"But then the next day we had some of the best riding on the whole trip," Parsons said.
On balance, it was the trip of a lifetime, they said.
And 40 pounds of cookie dough fueled it. "We had no stove, and the cookie dough is like half butter, half oats, so it's pretty efficient," said a rail-thin Kentch.
Kim Menster, a Cordova gillnetter who came upon them in Controller Bay at a place the locals call Barney's Hole, said she was impressed by their lack of pretension. She ultimately helped them cross the bay in bad seas to safely deliver them to Kanak Island. Later, she hosted them at her Cordova home.
"They were so nice, they just really had good attitudes," she said. "When you meet these adventurous types, you expect macho kinds of guys who are like, 'Here we are.' But they weren't like that at all."
Instead, she said, they just took each day in stride. The morning after meeting them while anchored up at Barney's Hole, she went ashore to check on them.
"You think of adventure people and you expect them to be up at the crack of dawn," s he said.
Not so for Parsons and Kentch, who at 9:30 a.m. were nowhere to be found, she said. Later they rolled out of bed, rubbing their eyes and thinking about the day ahead.
"It's amazing the amount of food that little guy (Kentch) can pack in," Menster added. "Eric's (easily 20 pounds heavier and several inches taller) eating a little bit of cheese and a little bit of cookie dough, but Dylan's just in the background eating cookie dough like a machine, packing in the calories."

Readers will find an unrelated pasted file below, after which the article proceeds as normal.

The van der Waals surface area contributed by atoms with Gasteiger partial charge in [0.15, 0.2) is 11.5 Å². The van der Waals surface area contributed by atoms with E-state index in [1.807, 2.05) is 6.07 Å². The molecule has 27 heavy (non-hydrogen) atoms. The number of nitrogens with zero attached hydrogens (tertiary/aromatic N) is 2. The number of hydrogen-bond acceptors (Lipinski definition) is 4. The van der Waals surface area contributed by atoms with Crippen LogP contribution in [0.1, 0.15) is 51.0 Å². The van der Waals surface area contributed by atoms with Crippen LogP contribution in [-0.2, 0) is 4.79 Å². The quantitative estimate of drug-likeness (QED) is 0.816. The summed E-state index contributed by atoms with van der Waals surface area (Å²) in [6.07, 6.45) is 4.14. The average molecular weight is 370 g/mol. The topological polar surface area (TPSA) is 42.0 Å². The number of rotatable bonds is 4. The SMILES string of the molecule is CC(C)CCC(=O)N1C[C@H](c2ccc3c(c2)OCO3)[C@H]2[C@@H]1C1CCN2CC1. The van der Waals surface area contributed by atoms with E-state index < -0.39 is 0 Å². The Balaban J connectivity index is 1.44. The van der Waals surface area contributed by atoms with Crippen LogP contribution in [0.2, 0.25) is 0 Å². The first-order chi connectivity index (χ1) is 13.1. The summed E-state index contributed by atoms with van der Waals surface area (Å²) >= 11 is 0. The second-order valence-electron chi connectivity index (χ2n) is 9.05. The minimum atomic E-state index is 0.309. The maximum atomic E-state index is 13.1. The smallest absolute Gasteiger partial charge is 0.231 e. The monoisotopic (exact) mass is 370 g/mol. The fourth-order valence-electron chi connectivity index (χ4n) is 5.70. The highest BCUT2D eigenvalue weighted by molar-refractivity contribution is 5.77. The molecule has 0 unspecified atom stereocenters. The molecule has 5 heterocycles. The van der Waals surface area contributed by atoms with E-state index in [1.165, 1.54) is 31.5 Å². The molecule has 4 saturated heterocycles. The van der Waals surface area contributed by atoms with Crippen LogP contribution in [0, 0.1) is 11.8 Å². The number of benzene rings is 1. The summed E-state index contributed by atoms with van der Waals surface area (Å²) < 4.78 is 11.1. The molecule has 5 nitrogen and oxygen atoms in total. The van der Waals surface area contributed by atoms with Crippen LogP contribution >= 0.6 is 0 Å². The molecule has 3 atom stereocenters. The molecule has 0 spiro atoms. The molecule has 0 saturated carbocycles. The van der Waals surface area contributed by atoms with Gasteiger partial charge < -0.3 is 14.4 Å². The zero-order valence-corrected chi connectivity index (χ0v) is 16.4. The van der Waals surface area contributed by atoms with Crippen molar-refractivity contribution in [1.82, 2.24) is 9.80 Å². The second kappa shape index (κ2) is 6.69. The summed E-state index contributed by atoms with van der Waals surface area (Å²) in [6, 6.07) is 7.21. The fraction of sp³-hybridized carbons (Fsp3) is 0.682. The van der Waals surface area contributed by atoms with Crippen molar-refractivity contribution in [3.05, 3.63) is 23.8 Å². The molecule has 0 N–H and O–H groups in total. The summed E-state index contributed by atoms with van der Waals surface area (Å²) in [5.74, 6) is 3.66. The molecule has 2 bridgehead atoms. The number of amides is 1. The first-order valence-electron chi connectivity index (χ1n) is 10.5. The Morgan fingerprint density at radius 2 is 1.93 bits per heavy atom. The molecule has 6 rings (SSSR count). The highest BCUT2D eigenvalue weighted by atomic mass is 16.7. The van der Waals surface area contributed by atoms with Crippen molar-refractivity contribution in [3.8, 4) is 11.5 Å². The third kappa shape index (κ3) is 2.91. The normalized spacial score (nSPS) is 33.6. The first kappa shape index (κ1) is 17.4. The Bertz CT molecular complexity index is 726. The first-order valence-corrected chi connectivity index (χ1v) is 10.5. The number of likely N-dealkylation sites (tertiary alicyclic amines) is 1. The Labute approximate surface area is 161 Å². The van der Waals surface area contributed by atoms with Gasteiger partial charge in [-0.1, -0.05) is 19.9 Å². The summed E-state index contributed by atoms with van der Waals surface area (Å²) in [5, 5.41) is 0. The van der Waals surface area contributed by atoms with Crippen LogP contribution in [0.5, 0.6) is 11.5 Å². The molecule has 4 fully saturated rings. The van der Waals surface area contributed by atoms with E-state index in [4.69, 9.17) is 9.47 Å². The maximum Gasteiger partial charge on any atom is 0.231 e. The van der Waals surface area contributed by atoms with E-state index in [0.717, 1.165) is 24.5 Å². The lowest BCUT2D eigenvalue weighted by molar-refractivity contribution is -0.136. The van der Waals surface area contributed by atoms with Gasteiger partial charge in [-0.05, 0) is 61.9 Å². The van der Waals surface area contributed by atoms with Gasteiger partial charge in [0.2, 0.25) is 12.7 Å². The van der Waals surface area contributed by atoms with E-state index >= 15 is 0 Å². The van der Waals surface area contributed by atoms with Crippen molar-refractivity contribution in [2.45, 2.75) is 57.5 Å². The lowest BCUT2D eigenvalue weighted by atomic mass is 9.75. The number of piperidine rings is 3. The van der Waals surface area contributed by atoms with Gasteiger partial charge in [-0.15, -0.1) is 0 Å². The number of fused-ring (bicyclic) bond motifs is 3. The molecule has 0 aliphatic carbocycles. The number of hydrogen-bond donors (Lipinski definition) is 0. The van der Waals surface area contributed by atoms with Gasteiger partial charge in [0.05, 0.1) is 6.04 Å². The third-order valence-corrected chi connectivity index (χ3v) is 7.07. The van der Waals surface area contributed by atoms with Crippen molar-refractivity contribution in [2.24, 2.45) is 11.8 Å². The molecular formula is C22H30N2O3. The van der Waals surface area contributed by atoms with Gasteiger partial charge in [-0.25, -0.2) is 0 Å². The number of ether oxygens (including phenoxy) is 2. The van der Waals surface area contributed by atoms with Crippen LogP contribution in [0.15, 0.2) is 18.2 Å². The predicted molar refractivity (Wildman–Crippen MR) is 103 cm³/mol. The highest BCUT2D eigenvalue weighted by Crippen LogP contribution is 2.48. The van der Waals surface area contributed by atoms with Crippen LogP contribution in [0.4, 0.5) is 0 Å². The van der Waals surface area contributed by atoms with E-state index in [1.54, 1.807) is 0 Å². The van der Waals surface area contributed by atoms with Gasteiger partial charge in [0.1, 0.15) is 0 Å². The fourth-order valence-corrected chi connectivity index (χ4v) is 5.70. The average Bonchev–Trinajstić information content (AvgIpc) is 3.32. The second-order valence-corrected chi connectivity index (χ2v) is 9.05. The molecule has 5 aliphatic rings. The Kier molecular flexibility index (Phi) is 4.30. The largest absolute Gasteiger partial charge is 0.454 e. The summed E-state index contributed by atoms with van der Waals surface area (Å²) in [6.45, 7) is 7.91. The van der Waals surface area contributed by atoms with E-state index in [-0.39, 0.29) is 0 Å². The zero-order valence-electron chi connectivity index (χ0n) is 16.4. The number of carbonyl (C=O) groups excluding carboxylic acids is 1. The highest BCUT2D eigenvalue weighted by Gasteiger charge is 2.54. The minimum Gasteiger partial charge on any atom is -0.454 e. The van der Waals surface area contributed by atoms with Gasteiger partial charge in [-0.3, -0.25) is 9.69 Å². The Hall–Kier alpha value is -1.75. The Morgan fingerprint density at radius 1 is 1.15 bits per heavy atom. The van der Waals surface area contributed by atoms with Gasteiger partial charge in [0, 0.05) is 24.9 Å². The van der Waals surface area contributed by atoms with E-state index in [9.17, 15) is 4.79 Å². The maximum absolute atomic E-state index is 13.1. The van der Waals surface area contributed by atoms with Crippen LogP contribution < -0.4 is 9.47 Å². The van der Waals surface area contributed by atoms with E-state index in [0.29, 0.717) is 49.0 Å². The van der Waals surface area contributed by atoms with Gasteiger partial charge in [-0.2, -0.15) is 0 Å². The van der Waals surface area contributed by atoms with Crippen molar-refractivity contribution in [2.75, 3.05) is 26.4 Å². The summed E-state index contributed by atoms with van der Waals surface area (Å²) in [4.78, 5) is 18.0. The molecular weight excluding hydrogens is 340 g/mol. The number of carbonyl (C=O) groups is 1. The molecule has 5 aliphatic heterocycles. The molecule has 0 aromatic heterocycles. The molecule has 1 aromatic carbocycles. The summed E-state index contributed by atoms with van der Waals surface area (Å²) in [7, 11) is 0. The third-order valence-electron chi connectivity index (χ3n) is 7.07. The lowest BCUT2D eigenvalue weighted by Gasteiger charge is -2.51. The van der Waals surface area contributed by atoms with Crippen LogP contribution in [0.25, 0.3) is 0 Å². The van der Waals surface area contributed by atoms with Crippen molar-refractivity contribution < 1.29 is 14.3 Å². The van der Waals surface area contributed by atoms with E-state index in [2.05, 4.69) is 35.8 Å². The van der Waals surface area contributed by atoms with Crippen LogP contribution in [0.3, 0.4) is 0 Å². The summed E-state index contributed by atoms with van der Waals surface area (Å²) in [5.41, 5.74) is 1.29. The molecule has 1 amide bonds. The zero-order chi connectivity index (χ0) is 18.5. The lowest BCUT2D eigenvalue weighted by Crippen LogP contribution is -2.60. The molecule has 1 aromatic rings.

Within days, Parsons and Kentch became well known among the commercial fishermen, who were just gearing up for silver salmon season and had gotten word of the adventure through radio communication among the boats. While the occasional birder or kayaker can be found in the area, two guys on bikes with packrafts was a definite anomaly.
"We joked about that a lot on the radio, how we go out and we fish and it's kind of a pretty intense thing," she said. "But then fishermen hear about them riding their bikes from Yakutat and they say, 'That's crazy!' These (fishermen) are people who go out in huge seas; they don't think what they do is crazy at all."
Matyas said it takes a certain person to take on wilderness treks such as the Lost Coast trip; Kentch and Parsons fit the mold perfectly.
"I think they're opening up new ground (for adventure travel)," he said. "There is huge opportunity for beach riding there.
"They had a pretty difficult task of carrying everything in their packrafts and crossing open water. But both of those guys have that kind of mind set - you've got to be flexible, adaptable and have the right temperament to deal with the problems that might arise.
"They're definitely tough guys."
© 2008, Anchorage Daily News (Anchorage, Alaska).
Distributed by McClatchy-Tribune Information Services.